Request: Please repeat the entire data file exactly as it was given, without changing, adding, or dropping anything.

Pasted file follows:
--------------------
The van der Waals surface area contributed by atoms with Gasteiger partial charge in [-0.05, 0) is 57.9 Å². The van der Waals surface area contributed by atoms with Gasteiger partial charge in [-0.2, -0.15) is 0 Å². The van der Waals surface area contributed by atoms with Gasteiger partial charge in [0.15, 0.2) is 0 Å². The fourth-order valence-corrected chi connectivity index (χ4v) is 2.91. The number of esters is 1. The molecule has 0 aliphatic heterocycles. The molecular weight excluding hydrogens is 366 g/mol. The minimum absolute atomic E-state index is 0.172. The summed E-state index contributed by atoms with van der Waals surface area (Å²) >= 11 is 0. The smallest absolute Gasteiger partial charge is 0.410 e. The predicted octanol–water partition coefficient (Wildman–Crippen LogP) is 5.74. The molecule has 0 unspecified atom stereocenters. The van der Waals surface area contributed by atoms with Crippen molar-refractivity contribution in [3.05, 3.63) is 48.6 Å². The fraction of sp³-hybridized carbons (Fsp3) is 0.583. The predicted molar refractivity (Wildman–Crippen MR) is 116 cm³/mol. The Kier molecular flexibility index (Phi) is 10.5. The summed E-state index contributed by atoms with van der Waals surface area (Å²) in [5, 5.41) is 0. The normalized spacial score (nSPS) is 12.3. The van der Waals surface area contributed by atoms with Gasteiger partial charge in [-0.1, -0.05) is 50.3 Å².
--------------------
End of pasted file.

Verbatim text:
The van der Waals surface area contributed by atoms with Gasteiger partial charge in [-0.05, 0) is 57.9 Å². The van der Waals surface area contributed by atoms with Gasteiger partial charge in [-0.2, -0.15) is 0 Å². The van der Waals surface area contributed by atoms with Gasteiger partial charge in [0.15, 0.2) is 0 Å². The fourth-order valence-corrected chi connectivity index (χ4v) is 2.91. The number of esters is 1. The molecule has 0 aliphatic heterocycles. The molecular weight excluding hydrogens is 366 g/mol. The minimum absolute atomic E-state index is 0.172. The summed E-state index contributed by atoms with van der Waals surface area (Å²) >= 11 is 0. The smallest absolute Gasteiger partial charge is 0.410 e. The predicted octanol–water partition coefficient (Wildman–Crippen LogP) is 5.74. The molecule has 0 unspecified atom stereocenters. The van der Waals surface area contributed by atoms with Crippen molar-refractivity contribution in [3.05, 3.63) is 48.6 Å². The fraction of sp³-hybridized carbons (Fsp3) is 0.583. The predicted molar refractivity (Wildman–Crippen MR) is 116 cm³/mol. The Kier molecular flexibility index (Phi) is 10.5. The summed E-state index contributed by atoms with van der Waals surface area (Å²) in [5, 5.41) is 0. The normalized spacial score (nSPS) is 12.3. The van der Waals surface area contributed by atoms with Gasteiger partial charge in [-0.1, -0.05) is 50.3 Å².